President Mohamed Morsi receives an invitation to Non-Aligned Movement summit in Tehran. The two states are working to improve relations., a photo by Pan-African News Wire File Photos on Flickr.
NAM Summit signals thaw in Iran-Egypt relations
BEIJING, Aug. 30 (Xinhuanet) -- All eyes are on Iran as the Non-Aligned Summit is currently underway. Front and center, an historical visit by Egyptian President Mohammed Morsi. Iran is also taking the opportunity to initiate a peace proposal on the Syrian crisis.
Iran is putting its best face forward making the most of the international spotlight as it shines on the country this week. While Western powers attempt to increasingly isolate Iran over a controversial nuclear program, the country is playing host to the Non-Aligned Summit-a gathering of 120 nations- second only to the United Nations General Assembly.
Among the visiting dignitaries, the first by an Egyptian leader in more than 30 years, the visit is seen by some analysts as a thawing of otherwise frosty relations between Cairo and Tehran.
Dr. Abdulkhaleq Abdulla, Poli. Sci. Prof., UAE University, said, "We should not minimize this visit. This is a four hour visit by President Morsi of Egypt to Iran, but this four-hour meeting or visit is going to change 30 years of Egypt’s foreign policy towards Tehran."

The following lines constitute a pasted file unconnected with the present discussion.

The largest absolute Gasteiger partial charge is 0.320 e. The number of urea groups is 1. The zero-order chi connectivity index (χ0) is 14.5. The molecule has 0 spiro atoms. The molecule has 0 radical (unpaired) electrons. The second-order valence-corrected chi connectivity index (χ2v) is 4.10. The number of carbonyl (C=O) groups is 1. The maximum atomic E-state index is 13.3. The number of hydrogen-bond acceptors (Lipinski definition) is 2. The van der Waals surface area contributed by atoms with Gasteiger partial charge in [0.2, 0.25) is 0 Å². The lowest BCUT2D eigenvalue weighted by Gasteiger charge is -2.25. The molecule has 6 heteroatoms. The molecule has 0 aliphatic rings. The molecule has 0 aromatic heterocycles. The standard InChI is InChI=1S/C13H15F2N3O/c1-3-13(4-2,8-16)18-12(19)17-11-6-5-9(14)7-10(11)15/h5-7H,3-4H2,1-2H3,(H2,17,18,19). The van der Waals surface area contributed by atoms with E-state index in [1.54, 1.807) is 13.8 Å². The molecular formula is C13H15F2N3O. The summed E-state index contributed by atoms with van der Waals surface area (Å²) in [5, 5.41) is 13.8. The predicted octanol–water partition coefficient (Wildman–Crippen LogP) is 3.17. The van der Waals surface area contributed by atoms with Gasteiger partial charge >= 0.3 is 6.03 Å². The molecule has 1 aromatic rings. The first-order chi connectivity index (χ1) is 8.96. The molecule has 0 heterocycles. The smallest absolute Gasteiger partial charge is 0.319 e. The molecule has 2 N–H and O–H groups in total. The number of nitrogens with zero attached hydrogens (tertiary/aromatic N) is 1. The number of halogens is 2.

A chance also for Egypt to show a new post-Hosini Mubarak era-different to that of the ousted leader.
Dr. Abdulkhaleq Abdulla also said, "Egypt is a very important regional power and it has stayed out of regional politics for so long. Now Egypt is trying to take its right position in the region. Second, more important than that, I think Egypt is signaling it’s becoming independent of America. It’s becoming independent of foreign powers and it’s setting up its own agenda."
An agenda that includes setting up a contact group comprising Iran, Egypt, Turkey and Saudi Arabia to seek an end to the conflict in Syria, a proposal with its share of skeptics.
Riad Kahwaji, CEO, Inst. For Near East & Gulf Mil. Analysis, said, "It’s all PR moves just to say we’re regional players, we have a role over here. The situation in Syria is too big for just a number of regional countries to attempt to solve it. This is something at the scale of the UN Security Council to be able to resolve."
Despite the skepticism, Iran is still trying its best to assert itself on the world stage as a dominant regional power, and this time around by spearheading a peace initiative-be a part of the solution and not the problem.